The story here, for me, is that I originally subscribed to the free edition. Then switched to Premier. I never bothered to unsubscribe from the old list, so I guess I am one of those people you mention as being cut. I got the Premier edition, and thought it would be better to get the 2 years so I knew I was going to really enjoy this. A few months later, I “gifted” a best friend. I see him once or twice a week, and we always talk about the column. Randy, You have to keep up the good work you do. You leave us with thoughts and a great expectation for the following week. We thank you.

  14. I become disturbed about the number of people who are unable to tolerate controversy in our society. Honest disagreement and stating of opinions is what keeps us alive and kicking.

    This, of course, is my opinion.

  15. @Cory, Topeka – I don’t recall Christians threatening the South Park guys with death after the episode where Jesus and Santa clashed. I thought it was hysterical, as a practicing Christian.

    In any case, Randy, I agree with your choice to cut the dead weight. You gave ample opportunity and notice that it required readers to take action. I’m sure that there will be a trickle of folks in the coming weeks signing back up when they finally realize, “hey where’s my This Is True?”

    I have to admit to laziness as well. I have a number of lists that I’m on that I just delete without reading. I think part of it is that there are so many list admins that don’t actually delete you.

    This Is True is well worth the effort. I’ve been a Premium two different times, but kept on the free list between.

  16. I don’t know how big the paid list is these days, but I bet there are some, such as myself, that were still on the free list too and didn’t bother to switch to the new server. Maybe you could cross-reference to find out if you’re curious.

    Have, but not for some years, actually. At the time, more than half the Premium crowd was on the free list too. Many have said they like to see the ads, others enjoy seeing what stories I choose for the free list, etc. -rc

  17. @ Corey, Topeka – I’m a Christian and Randy’s never offended me. Christians are just as prone as anyone else to do or say stupid things, and I’ve had some good laughs (even while shaking my head in amazement) when Randy has taken Christians to task.

  18. Good move with aWeber, Randy. When you want email delivered you use aWeber. Nobody delivers better than them. I enjoy your site. Wishing you the best.

  19. 1. people who are too lazy to switch, so lazy as described “beyond what is possible to describe in words” – well, I suppose, they do not really think. To express a grin or laughter once in a while is little more than what very young children and even some animals already can do. These would be readers who do not pass on the needed thoughts to someone else. Which readers of TRUE should do, at least if they see something which is worthwhile in their eyes. This may not be each and every story, but I always find a few to think about. Then I await the free issue to see, whether this story is also free. And if so, I forward this email to a few colleagues – and ask them to subscribe.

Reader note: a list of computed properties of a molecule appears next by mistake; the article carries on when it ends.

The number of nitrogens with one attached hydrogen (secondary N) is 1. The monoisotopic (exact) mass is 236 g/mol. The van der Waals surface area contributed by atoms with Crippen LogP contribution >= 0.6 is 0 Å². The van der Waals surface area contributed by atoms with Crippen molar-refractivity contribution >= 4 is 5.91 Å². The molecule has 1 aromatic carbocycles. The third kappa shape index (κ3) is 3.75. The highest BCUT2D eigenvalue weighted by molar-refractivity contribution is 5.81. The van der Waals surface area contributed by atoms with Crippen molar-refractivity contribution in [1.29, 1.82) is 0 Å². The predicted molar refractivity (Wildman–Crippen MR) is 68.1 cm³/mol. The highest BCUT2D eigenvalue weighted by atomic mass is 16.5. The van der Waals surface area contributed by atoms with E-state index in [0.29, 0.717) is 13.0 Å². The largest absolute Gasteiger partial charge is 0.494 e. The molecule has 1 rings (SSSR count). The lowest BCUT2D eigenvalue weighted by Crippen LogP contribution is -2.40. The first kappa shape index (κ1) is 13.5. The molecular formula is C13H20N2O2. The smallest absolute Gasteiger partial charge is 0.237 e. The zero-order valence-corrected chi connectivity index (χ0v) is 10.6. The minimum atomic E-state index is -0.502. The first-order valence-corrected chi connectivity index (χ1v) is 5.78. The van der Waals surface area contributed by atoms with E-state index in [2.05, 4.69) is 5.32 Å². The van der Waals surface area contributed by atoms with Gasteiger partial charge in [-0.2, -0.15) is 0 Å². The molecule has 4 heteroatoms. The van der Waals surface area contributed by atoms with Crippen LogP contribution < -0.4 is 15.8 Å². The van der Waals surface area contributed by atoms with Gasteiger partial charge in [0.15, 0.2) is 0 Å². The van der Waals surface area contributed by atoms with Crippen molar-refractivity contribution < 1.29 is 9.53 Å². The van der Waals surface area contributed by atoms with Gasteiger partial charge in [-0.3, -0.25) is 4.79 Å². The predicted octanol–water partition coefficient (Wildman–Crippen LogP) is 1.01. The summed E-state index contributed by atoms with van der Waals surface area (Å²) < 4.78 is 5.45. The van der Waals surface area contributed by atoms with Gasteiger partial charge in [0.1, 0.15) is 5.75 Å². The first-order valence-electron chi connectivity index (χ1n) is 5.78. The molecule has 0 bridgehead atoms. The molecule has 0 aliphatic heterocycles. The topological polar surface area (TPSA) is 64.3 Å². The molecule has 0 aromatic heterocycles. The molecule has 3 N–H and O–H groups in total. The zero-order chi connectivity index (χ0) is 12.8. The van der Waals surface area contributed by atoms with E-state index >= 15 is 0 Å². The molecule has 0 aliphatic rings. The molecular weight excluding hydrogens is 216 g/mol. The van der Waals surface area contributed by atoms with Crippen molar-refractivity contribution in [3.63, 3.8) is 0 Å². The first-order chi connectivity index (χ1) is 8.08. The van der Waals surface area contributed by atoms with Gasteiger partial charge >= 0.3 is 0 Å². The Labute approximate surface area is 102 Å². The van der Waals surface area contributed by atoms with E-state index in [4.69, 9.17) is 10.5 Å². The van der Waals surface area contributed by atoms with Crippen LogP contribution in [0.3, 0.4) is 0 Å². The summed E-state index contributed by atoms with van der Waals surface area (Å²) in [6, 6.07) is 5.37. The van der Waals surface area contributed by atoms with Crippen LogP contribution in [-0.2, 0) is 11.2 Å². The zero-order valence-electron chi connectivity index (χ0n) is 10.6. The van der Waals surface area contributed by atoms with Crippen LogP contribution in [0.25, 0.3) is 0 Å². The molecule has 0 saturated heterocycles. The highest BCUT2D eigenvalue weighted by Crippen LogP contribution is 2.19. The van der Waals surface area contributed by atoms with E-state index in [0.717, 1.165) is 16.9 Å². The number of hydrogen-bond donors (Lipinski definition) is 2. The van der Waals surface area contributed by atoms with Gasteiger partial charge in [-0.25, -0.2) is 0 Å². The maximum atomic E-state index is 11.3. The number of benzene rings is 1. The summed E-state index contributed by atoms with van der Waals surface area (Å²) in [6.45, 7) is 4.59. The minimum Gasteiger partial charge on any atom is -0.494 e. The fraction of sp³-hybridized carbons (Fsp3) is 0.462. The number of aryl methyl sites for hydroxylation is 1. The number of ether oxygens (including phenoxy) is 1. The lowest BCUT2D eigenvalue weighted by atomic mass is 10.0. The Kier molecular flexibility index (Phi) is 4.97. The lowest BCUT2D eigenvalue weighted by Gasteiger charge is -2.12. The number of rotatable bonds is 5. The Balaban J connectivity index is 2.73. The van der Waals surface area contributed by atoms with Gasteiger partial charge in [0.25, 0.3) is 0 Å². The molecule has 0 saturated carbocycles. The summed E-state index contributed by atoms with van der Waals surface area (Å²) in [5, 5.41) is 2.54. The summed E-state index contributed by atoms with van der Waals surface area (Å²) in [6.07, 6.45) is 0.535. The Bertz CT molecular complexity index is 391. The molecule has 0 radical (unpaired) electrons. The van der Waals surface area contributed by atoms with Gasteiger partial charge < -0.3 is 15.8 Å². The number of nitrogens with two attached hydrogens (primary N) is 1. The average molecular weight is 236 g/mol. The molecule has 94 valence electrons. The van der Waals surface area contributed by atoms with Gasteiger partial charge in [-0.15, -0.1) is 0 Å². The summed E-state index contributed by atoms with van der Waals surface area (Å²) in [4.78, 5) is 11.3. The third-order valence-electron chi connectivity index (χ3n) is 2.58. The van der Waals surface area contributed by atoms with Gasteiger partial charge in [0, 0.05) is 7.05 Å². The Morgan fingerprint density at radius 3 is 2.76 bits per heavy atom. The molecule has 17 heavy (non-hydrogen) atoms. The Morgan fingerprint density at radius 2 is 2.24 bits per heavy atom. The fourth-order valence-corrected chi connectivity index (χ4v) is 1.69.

2. If Randy would “keep off the lawn” – of politics and christianity – he would execute nothing less than extreme self-censorship. How dreadful to see THIS as a suggestion here. And then he would not be able to send us subscribers so many things to think of. If you do not like political or christian stories, you could pass them by (after the first few words) or consider to unsubscribe.

    3. Honestly: Randy can’t do what he does much better, I think, because it is so good. But it could easily be done worse – which it shouldn’t. TRUE is where it is due to the stories and their content. So: where’s the argument to change the very ingredients of it? If you do not like or can’t stand butter, flavour, sugar – then it would be fairly difficult to produce a tasty cake.

    I repeat what I wrote to Randy lately: TRUE is great. Carry on man, carry on – you’re needed!

  20. I love checking the site for these items, even though I’ve seen them in the Premium edition. The ads that get picked for each site are amusing to me. On the comments pages, this thread has ads for christian tours of the holy lands, and several prominent ones for email marketing services (including AWeber).

    Love the product, however the delivery – and respect the choices to make the delivery more certain.

  21. I noticed the comments didn’t include much of what Randy asked for – ideas on how to grow the list again.

    Why don’t those of us who can afford all agree to give at least one gift subscription?

    And other than telling everyone I know, the only ideas I can think of consist of reusing the sleazy tactics others use to trick you into buying. I’m torn – I don’t want to contaminate True with deceptive marketing but keeping Randy in business is important to me!

    I’m a long-term thinker, and while “deception” might work in the short term, it destroys a business in the long run. Telling friends does work, and builds (rather than destroys) reputation. -rc

  22. Is the counter on this page correct? Are you still below 50k subscriptions?

    Yep, that’s true. There are a lot of other things trying to get attention online these days, but I’m still surprised by the small numbers. -rc